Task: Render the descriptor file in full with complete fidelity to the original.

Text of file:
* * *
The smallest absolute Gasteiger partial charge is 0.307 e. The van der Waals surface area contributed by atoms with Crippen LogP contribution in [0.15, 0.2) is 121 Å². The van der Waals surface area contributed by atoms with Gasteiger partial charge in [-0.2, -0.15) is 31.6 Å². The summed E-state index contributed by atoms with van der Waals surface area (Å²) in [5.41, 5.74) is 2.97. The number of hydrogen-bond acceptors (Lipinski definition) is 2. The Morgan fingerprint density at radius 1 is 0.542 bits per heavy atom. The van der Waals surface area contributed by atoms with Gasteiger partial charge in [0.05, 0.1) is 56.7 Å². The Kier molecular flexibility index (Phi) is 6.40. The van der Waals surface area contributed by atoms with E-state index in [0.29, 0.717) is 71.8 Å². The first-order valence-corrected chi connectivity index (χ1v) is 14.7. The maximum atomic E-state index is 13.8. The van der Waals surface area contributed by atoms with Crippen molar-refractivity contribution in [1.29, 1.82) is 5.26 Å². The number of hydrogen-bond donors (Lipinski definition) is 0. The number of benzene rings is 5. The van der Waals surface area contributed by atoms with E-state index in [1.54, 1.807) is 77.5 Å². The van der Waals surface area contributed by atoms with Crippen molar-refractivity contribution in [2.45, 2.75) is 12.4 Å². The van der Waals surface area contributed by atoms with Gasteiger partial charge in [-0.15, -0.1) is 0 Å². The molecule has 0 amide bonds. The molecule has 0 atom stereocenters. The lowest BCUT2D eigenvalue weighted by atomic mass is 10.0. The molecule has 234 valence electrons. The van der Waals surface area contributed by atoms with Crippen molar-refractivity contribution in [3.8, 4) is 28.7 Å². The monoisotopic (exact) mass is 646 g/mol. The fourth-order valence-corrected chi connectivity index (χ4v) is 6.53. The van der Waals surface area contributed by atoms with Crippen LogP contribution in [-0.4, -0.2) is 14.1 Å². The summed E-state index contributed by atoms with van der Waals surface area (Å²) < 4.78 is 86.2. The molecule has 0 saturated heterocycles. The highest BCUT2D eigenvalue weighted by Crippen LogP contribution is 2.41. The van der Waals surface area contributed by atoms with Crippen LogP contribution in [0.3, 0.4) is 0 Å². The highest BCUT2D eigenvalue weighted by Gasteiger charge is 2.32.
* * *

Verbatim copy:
The smallest absolute Gasteiger partial charge is 0.307 e. The van der Waals surface area contributed by atoms with Crippen LogP contribution in [0.15, 0.2) is 121 Å². The van der Waals surface area contributed by atoms with Gasteiger partial charge in [-0.2, -0.15) is 31.6 Å². The summed E-state index contributed by atoms with van der Waals surface area (Å²) in [5.41, 5.74) is 2.97. The number of hydrogen-bond acceptors (Lipinski definition) is 2. The Morgan fingerprint density at radius 1 is 0.542 bits per heavy atom. The van der Waals surface area contributed by atoms with Gasteiger partial charge in [0.05, 0.1) is 56.7 Å². The Kier molecular flexibility index (Phi) is 6.40. The van der Waals surface area contributed by atoms with E-state index in [0.29, 0.717) is 71.8 Å². The first-order valence-corrected chi connectivity index (χ1v) is 14.7. The maximum atomic E-state index is 13.8. The van der Waals surface area contributed by atoms with Crippen molar-refractivity contribution in [1.29, 1.82) is 5.26 Å². The number of hydrogen-bond donors (Lipinski definition) is 0. The number of benzene rings is 5. The van der Waals surface area contributed by atoms with E-state index in [1.54, 1.807) is 77.5 Å². The van der Waals surface area contributed by atoms with Crippen molar-refractivity contribution in [2.45, 2.75) is 12.4 Å². The van der Waals surface area contributed by atoms with Gasteiger partial charge in [-0.15, -0.1) is 0 Å². The molecule has 0 amide bonds. The molecule has 0 atom stereocenters. The lowest BCUT2D eigenvalue weighted by atomic mass is 10.0. The molecule has 234 valence electrons. The van der Waals surface area contributed by atoms with Crippen molar-refractivity contribution in [3.8, 4) is 28.7 Å². The monoisotopic (exact) mass is 646 g/mol. The fourth-order valence-corrected chi connectivity index (χ4v) is 6.53. The van der Waals surface area contributed by atoms with Crippen LogP contribution in [-0.4, -0.2) is 14.1 Å². The summed E-state index contributed by atoms with van der Waals surface area (Å²) < 4.78 is 86.2. The molecule has 0 saturated heterocycles. The highest BCUT2D eigenvalue weighted by Crippen LogP contribution is 2.41. The van der Waals surface area contributed by atoms with Crippen LogP contribution in [0.3, 0.4) is 0 Å². The highest BCUT2D eigenvalue weighted by Gasteiger charge is 2.32.